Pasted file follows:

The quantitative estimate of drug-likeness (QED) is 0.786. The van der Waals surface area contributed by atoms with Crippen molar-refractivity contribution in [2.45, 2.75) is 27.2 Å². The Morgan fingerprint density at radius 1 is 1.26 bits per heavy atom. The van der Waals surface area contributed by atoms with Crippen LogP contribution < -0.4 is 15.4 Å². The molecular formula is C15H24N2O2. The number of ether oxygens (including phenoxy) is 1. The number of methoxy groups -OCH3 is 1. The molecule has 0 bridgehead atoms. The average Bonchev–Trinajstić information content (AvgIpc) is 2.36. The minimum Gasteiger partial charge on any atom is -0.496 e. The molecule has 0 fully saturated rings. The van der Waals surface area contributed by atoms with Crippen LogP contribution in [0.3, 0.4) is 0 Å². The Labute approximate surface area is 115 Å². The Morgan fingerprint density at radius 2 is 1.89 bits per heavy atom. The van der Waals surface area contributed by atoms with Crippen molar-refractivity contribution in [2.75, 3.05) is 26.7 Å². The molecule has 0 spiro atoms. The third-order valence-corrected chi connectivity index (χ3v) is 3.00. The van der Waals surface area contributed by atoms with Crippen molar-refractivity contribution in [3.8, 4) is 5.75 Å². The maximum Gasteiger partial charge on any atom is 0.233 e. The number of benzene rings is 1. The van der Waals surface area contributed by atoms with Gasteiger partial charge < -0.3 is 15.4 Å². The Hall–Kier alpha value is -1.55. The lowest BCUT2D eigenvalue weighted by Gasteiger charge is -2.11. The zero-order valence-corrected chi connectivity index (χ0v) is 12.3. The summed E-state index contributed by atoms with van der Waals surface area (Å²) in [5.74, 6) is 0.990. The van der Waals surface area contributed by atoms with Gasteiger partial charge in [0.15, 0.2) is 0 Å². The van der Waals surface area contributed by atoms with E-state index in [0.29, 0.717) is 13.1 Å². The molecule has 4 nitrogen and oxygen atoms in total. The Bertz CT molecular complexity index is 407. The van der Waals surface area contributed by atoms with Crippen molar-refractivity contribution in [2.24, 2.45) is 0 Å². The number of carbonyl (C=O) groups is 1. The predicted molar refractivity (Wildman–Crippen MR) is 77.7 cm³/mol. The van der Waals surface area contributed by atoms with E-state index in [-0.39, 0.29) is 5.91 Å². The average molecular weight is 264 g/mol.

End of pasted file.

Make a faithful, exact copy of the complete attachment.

The quantitative estimate of drug-likeness (QED) is 0.786. The van der Waals surface area contributed by atoms with Crippen molar-refractivity contribution in [2.45, 2.75) is 27.2 Å². The Morgan fingerprint density at radius 1 is 1.26 bits per heavy atom. The van der Waals surface area contributed by atoms with Crippen LogP contribution < -0.4 is 15.4 Å². The molecular formula is C15H24N2O2. The number of ether oxygens (including phenoxy) is 1. The number of methoxy groups -OCH3 is 1. The molecule has 0 bridgehead atoms. The average Bonchev–Trinajstić information content (AvgIpc) is 2.36. The minimum Gasteiger partial charge on any atom is -0.496 e. The molecule has 0 fully saturated rings. The van der Waals surface area contributed by atoms with Crippen LogP contribution in [0.3, 0.4) is 0 Å². The Labute approximate surface area is 115 Å². The Morgan fingerprint density at radius 2 is 1.89 bits per heavy atom. The van der Waals surface area contributed by atoms with Crippen molar-refractivity contribution in [2.75, 3.05) is 26.7 Å². The molecule has 0 spiro atoms. The third-order valence-corrected chi connectivity index (χ3v) is 3.00. The van der Waals surface area contributed by atoms with Crippen molar-refractivity contribution in [3.8, 4) is 5.75 Å². The maximum Gasteiger partial charge on any atom is 0.233 e. The number of benzene rings is 1. The van der Waals surface area contributed by atoms with Gasteiger partial charge < -0.3 is 15.4 Å². The Hall–Kier alpha value is -1.55. The lowest BCUT2D eigenvalue weighted by Gasteiger charge is -2.11. The zero-order valence-corrected chi connectivity index (χ0v) is 12.3. The summed E-state index contributed by atoms with van der Waals surface area (Å²) in [5.74, 6) is 0.990. The van der Waals surface area contributed by atoms with Gasteiger partial charge in [0.15, 0.2) is 0 Å². The van der Waals surface area contributed by atoms with E-state index in [0.29, 0.717) is 13.1 Å². The molecule has 4 nitrogen and oxygen atoms in total. The Bertz CT molecular complexity index is 407. The van der Waals surface area contributed by atoms with Crippen molar-refractivity contribution in [2.24, 2.45) is 0 Å². The number of carbonyl (C=O) groups is 1. The predicted molar refractivity (Wildman–Crippen MR) is 77.7 cm³/mol. The van der Waals surface area contributed by atoms with E-state index in [-0.39, 0.29) is 5.91 Å². The average molecular weight is 264 g/mol.